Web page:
We are working with videotape, cartographic methods, and audio recording in order to record these moving narratives and experimenting with different ways of presenting the work as interactive, public pedagogy of place. To date, I’ve recorded 20 StoryWalks with museum docents, residents, and those who call San Jose Japantown home (e.g., business owners), across generations.

Read Kimberly Powell’s Japantown BLOGS here on WalkingLab for more information on her research in 2016.

EVENT: Stone Walks on the Bruce Trail Hamilton (April 1st)

Join WalkingLab on the Bruce Trail in Hamilton, Ontario
April 1st, 2017 11am – 3pm (meet @ 10:45)

The 3 ½ hour loop trail will be activated by ‘pop up’ lectures and artistic interventions.

Presentations by:

• Dr. Katherine Wallace, University of Toronto (Geology)

• Dr. Kaitlin Debicki, McMaster University (Tree communication, Indigenous Knowledge)

• Randy Kay, McMaster University (Squatting and occupation of parklands)

• Dr. Bonnie Freeman, McMaster University (Indigenous Journey Methodology on Foot)

• TH&B Art Collective, Hamilton (Artistic Intervention)

• ALSO: Earn hiking badges and pennants by artist Mary Tremonte

Please meet in the Chedoke Civic Golf Course Parking Lot at 10:45. The walk commences promptly at 11 am.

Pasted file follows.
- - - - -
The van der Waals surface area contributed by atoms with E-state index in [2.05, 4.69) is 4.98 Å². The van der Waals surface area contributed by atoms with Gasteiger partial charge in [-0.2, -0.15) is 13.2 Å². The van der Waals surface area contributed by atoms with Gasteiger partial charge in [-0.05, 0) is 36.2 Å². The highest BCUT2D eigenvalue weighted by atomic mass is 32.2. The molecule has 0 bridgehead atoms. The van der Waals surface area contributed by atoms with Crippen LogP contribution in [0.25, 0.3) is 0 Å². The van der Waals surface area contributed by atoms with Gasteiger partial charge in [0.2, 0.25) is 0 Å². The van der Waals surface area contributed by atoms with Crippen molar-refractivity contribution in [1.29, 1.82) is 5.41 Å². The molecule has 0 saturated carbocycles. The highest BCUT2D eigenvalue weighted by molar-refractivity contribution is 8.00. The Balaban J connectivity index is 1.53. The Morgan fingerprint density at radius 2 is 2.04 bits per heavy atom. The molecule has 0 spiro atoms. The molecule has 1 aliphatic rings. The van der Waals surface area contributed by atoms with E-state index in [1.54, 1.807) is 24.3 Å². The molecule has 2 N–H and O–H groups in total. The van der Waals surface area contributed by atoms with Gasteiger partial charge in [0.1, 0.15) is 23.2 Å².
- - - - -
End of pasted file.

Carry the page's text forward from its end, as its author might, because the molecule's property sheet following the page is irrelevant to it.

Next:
We are walking the Hamilton Bruce Trail – Chedoke to Iroquoia Heights Loop and then returning on Scenic Drive Side Trail (https://www.trailforks.com/region/iroquoia-heights-12952/map/)

This trail ascends a gradual incline up the Escarpment and for most of the trail we walk on a gravel or a well-defined path. However there are sections that are harder to navigate. The walk is about 9km.

Wear appropriate footwear and bring water and lunch for yourself.

Co-sponsored by
Hamilton Artists Inc.

For more information, contact: sarah.truman@mail.utoronto.ca

NYC Geologic Walking Tour

WalkingLab was in NYC on a research trip meeting with walking artists and activists. We also had the opportunity to walk to some of the geologic sites highlighted in Elizabeth Ellsworth’s and Jamie Kruse’s (Smudge Studio) book Geologic City: a Field Guide to the GeoArchitecture of New York.

On the walking tour we learned that the lions that guard the New York Public Library are made from a limestone that dates more than 46,000,000 years ago. The limestone is composed of fossilized ‘bryozoa’ which are aquatic animals.